ASHINGTON - The U.S. Justice Department sought to assure lawmakers on Wednesday that prosecutors are rooting out mortgage and corporate fraud after Wall Street's meltdown wiped out trillions of dollars in investments and laid bare the gaps in regulation.

But some lawmakers are not impressed.

I, like many Americans, remain frustrated that the responsible agencies have not been able to bring more high- level crooks to account, said Senator Edward Kaufman, a Delaware Democrat who called a Senate Judiciary Committee hearing to examine the issue.

In the midst of the housing boom-and-bust cycle, did Wall Street executives and hedge fund managers commit financial fraud? If so, why haven't we seen any convictions yet? said Kaufman, who joined the Senate earlier this year to fill the seat of now-Vice President Joseph Biden.

Assistant Attorney General Lanny Breuer told lawmakers the Justice Department is combining forces with other federal and state law enforcement agencies to prosecute high impact cases where mortgage fraud is most acute.

Also testifying at the hearing were Robert Khuzami, the enforcement chief of the Securities and Exchange Commission, and Kevin Perkins, assistant director of the Federal Bureau of Investigation.

All three officials said they are aggressively investigating financial fraud stemming from the U.S. mortgage crisis and housing bust to punish those responsible.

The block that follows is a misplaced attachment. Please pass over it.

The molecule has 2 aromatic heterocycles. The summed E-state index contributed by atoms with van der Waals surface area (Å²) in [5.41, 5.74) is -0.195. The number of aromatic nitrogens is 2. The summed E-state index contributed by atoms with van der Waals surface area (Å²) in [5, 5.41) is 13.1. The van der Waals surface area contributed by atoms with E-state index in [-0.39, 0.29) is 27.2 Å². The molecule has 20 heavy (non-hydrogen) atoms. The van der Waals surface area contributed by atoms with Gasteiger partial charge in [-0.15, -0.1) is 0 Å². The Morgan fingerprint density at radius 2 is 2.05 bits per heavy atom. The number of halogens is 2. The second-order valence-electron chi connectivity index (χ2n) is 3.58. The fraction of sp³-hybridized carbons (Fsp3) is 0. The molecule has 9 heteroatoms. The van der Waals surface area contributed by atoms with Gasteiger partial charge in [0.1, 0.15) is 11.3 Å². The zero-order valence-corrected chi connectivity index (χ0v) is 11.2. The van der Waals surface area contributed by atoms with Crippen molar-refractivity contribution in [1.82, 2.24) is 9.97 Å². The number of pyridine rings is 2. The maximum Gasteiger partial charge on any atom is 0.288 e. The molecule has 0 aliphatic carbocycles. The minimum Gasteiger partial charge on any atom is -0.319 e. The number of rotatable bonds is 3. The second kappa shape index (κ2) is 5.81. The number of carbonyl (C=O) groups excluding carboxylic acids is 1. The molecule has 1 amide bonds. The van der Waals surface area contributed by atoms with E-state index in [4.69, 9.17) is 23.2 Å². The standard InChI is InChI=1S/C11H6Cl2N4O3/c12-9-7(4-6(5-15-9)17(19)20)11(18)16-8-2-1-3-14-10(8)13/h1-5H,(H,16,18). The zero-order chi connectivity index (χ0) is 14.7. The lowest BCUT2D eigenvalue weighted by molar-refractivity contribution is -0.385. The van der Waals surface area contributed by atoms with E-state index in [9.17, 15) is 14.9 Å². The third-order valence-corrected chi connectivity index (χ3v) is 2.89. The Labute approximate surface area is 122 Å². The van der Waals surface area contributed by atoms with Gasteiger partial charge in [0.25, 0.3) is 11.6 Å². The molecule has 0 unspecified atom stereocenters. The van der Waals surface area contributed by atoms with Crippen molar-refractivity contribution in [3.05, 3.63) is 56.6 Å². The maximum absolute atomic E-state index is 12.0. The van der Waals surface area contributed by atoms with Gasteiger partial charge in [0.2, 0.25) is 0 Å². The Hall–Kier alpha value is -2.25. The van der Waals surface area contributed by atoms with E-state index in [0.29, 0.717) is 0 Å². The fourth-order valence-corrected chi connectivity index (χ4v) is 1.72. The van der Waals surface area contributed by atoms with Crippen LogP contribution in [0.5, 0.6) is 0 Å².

The White House in November created an administration-wide task force to investigate and prosecute financial crimes connected to the past year's crisis.

The SEC -- heavily criticized for missing Bernard Madoff's $65 billion investment scam -- is overhauling the way it handles tips and conducts investigations.

Earlier this week, the SEC charged three former executives at now-bankrupt lender new Century Financial Corp with fraud. In another high-profile case, the SEC charged Angelo Mozilo, who built the largest U.S. mortgage lender, Countrywide Financial Corp, with securities fraud and insider trading.

The SEC also accused the operators of the Reserve Primary fund with fraud for telling investors the fund was safe before it broke the buck at the height of the financial crisis in 2008.

But law enforcers have also experienced setbacks.

The Justice Department last month lost a pivotal case against two Bear Stearns managers whose hedge funds collapsed in the early stages of the financial crisis. A New York jury acquitted the two men on all charges of conspiracy, securities fraud and wire fraud in what was seen as a test case for prosecuting Wall Street figures for their alleged roles in the economic meltdown.

The SEC was forced to go back to the drawing board after a federal judge blasted the agency for being too lenient on Bank of America Corp over what it had not disclosed about its purchase of Merrill Lynch.

(Reporting by Rachelle Younglai; editing by Andre Grenon)